If you file an insurance claim, you may hear the term “subrogation.” It often applies to auto insurance, but can also apply to property and health insurance claims. Here’s more information about what it is and how it can help you.
WHAT IS SUBROGATION?
Subrogation, or “subro,” refers to the right your insurance company holds under your policy to request reimbursement from the at-fault party (after they’ve paid a covered claim). The reimbursement typically comes from the at-fault party’s insurance company (also called the Third-Party Carrier, or TPC).
During this process, the policyholder doesn’t have to do much as communications typically take place behind the scenes, between the insurance companies. If the claim is approved, the proceeds may help cover the cost of your deductible.
Note: You must have adequate coverage on your policy and use it (including paying your deductible) before your insurance can get involved and seek reimbursement. Also note that insurance companies aren’t obligated to pursue subrogation, though some states require insurers to inform their customers when they decide not to. In that case, customers may attempt to recover the deductible on their own.
WHEN DOES SUBROGATION OCCUR?
Subrogation may apply if you’re involved in an accident and it’s determined another party is at least partially at fault.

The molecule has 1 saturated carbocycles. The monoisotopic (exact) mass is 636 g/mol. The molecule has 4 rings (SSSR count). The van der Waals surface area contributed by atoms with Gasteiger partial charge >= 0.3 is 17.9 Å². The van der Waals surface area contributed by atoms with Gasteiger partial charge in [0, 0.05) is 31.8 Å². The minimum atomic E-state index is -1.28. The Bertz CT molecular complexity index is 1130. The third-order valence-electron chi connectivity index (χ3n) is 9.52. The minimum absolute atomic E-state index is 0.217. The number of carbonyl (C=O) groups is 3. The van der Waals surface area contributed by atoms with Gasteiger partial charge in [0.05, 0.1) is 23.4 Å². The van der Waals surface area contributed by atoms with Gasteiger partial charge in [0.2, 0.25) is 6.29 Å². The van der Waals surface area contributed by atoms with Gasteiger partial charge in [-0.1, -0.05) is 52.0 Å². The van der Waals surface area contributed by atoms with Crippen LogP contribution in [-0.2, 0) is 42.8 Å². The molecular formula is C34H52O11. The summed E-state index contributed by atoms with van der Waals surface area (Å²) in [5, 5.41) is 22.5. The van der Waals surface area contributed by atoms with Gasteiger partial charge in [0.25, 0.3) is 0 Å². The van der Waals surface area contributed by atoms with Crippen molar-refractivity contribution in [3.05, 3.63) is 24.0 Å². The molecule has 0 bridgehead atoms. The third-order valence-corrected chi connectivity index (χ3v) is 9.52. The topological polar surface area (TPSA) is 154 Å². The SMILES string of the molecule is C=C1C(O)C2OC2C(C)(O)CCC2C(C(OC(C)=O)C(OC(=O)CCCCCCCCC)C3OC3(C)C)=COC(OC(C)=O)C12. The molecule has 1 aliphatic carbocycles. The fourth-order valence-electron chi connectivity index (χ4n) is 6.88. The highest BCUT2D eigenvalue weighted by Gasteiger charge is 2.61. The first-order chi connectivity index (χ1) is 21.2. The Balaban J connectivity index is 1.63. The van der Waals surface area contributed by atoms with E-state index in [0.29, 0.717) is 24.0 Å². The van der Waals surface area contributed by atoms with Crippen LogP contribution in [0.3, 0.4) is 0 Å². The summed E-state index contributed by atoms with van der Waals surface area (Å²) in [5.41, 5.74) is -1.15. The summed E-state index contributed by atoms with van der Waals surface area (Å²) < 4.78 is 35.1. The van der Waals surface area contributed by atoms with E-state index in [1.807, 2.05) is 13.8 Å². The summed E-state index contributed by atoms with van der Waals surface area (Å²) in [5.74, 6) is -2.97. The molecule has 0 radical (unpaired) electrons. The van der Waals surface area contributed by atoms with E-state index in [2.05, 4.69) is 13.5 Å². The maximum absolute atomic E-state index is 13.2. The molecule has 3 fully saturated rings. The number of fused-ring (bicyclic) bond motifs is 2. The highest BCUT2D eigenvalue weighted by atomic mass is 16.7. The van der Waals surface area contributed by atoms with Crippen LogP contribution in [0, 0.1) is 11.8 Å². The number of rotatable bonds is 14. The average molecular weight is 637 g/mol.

For example, say you were rear-ended and you file a claim under your collision coverage. You receive a check from your insurer that covers the cost of your repairs (minus your deductible). Then, your insurance company may act on your behalf to seek compensation from the at-fault drivers’ insurance that equals the amount they paid to you to cover your claim. If the insurer is successful, they will use the funds they get from the other insurance company to reimburse you for part or all of your deductible.
HOW LONG DOES SUBROGATION TAKE?
Subrogation can take weeks, months, or even years depending on factors like:
- Circumstances of the accident.
- Complexity of the claim.
- State where it occurred.
WHAT IS A WAIVER OF SUBROGATION?
A waiver of subrogation is an agreement that prevents your insurance company from acting on your behalf to recoup expenses from the TPC. This comes into play when the at-fault driver wants to settle the accident without getting your insurer involved.
Make sure you completely understand what you’re signing before you do. Most insurers request you notify them prior to signing. Once a waiver is signed, your insurance company can’t advocate for you if something goes wrong, so it’s not typically recommended.